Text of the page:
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Article
July 1994

A Solitary Tumor on the Earlobe

Author Affiliations

George Washington University Medical Center, Washington, DC

Arch Dermatol. 1994;130(7):913-914. doi:10.1001/archderm.1994.01690070107017
Abstract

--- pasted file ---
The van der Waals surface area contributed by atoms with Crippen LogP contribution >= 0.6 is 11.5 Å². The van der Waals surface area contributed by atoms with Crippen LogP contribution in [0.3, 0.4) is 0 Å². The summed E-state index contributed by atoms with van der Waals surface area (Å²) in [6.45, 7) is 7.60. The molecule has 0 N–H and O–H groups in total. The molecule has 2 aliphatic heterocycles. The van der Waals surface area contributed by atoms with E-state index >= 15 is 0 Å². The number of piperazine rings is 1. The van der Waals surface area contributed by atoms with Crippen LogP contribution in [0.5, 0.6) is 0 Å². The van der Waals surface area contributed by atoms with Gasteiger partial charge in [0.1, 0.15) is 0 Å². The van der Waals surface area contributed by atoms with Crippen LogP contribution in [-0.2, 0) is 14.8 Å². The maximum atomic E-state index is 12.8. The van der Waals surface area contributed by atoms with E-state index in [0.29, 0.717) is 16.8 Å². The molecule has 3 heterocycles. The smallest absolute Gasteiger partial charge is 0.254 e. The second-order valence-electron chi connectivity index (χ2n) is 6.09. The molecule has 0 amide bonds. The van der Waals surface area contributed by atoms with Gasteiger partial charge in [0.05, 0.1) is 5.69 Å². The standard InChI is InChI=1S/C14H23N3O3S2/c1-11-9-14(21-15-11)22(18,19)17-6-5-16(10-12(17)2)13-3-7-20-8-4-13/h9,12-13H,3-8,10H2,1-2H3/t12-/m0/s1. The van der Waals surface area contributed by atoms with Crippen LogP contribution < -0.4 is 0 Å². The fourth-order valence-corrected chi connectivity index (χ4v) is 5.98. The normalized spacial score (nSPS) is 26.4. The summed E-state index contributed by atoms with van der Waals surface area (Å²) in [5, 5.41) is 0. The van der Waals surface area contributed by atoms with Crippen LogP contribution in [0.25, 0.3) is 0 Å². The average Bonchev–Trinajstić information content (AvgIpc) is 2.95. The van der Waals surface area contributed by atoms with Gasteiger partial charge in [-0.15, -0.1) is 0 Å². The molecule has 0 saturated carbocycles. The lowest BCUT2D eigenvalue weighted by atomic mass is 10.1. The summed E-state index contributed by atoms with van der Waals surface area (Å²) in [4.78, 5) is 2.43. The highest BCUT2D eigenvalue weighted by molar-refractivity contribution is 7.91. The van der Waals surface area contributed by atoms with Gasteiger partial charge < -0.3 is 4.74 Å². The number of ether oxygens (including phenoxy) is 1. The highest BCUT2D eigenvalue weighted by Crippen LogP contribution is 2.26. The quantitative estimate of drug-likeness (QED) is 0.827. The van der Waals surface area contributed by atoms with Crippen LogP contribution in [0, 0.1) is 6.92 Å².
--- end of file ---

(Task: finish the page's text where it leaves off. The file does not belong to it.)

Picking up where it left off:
REPORT OF A CASE  A 32-year-old woman presented with a slowly enlarging, slightly tender mass over a 4-month period involving her left earlobe. Her ears were pierced at age 7 years and remained patent without complications. One month before the current problem, an earring fragmented in the left ear and could not be completely dislodged. Chronic irritation persisted, and, subsequently, a rapidly growing, slightly painful tumor evolved. She denied any other medical problems.Physical examination showed a disk-shaped, well-circumscribed lesion (2.5×2.5×0.7 cm) encompassing the entire left ear lobe (Figure 1). The surface revealed pink, firm, gritty tissue with slightly indurated borders. The center of the disk had a small punctum, probably a remnant of the earring hole. Regional lymph nodes were not enlarged on palpation.An incisional wedge biopsy specimen was obtained, and the histologic diagnosis of probable invasive squamous cell carcinoma to all margins was made (Figure 2). Surgical

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